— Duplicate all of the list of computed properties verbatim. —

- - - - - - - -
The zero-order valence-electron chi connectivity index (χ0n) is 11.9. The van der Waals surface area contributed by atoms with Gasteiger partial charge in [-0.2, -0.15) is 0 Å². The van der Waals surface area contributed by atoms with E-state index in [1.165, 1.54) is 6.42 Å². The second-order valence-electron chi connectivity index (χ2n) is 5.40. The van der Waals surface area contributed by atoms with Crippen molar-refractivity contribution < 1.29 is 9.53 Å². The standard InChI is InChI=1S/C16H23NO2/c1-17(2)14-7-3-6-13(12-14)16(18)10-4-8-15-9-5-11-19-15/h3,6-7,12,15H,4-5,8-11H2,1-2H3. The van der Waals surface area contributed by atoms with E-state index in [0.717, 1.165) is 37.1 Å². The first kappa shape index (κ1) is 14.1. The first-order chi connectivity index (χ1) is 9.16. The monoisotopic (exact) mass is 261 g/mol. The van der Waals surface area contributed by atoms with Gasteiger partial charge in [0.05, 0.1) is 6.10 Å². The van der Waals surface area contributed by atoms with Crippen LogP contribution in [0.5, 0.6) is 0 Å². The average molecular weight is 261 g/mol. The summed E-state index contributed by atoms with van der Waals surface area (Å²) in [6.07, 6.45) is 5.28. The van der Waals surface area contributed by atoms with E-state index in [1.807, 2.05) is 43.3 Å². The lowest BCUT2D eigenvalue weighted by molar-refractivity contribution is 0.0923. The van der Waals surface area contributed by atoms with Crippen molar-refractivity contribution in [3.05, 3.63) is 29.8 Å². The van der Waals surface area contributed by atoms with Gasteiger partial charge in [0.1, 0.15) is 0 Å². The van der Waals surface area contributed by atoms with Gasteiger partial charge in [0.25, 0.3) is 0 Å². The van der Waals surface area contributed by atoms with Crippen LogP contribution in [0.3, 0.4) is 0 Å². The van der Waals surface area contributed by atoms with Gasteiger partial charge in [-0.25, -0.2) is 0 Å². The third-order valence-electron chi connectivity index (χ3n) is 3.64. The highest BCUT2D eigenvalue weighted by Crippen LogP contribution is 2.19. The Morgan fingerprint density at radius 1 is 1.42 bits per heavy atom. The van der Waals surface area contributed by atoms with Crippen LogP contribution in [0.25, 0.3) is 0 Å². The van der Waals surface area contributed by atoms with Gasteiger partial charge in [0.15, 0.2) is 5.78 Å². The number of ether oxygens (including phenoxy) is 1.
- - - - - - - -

The zero-order valence-electron chi connectivity index (χ0n) is 11.9. The van der Waals surface area contributed by atoms with Gasteiger partial charge in [-0.2, -0.15) is 0 Å². The van der Waals surface area contributed by atoms with E-state index in [1.165, 1.54) is 6.42 Å². The second-order valence-electron chi connectivity index (χ2n) is 5.40. The van der Waals surface area contributed by atoms with Crippen molar-refractivity contribution < 1.29 is 9.53 Å². The standard InChI is InChI=1S/C16H23NO2/c1-17(2)14-7-3-6-13(12-14)16(18)10-4-8-15-9-5-11-19-15/h3,6-7,12,15H,4-5,8-11H2,1-2H3. The van der Waals surface area contributed by atoms with E-state index in [0.717, 1.165) is 37.1 Å². The first kappa shape index (κ1) is 14.1. The first-order chi connectivity index (χ1) is 9.16. The monoisotopic (exact) mass is 261 g/mol. The van der Waals surface area contributed by atoms with Gasteiger partial charge in [0.05, 0.1) is 6.10 Å². The van der Waals surface area contributed by atoms with Crippen LogP contribution in [0.5, 0.6) is 0 Å². The average molecular weight is 261 g/mol. The summed E-state index contributed by atoms with van der Waals surface area (Å²) in [6.07, 6.45) is 5.28. The van der Waals surface area contributed by atoms with E-state index in [1.807, 2.05) is 43.3 Å². The lowest BCUT2D eigenvalue weighted by molar-refractivity contribution is 0.0923. The van der Waals surface area contributed by atoms with Crippen molar-refractivity contribution in [3.05, 3.63) is 29.8 Å². The van der Waals surface area contributed by atoms with Gasteiger partial charge in [0.1, 0.15) is 0 Å². The van der Waals surface area contributed by atoms with Gasteiger partial charge in [0.25, 0.3) is 0 Å². The van der Waals surface area contributed by atoms with Crippen LogP contribution in [0.3, 0.4) is 0 Å². The van der Waals surface area contributed by atoms with Gasteiger partial charge in [-0.25, -0.2) is 0 Å². The third-order valence-electron chi connectivity index (χ3n) is 3.64. The highest BCUT2D eigenvalue weighted by Crippen LogP contribution is 2.19. The Morgan fingerprint density at radius 1 is 1.42 bits per heavy atom. The van der Waals surface area contributed by atoms with Crippen LogP contribution in [0.25, 0.3) is 0 Å². The van der Waals surface area contributed by atoms with Gasteiger partial charge in [0.15, 0.2) is 5.78 Å². The number of ether oxygens (including phenoxy) is 1.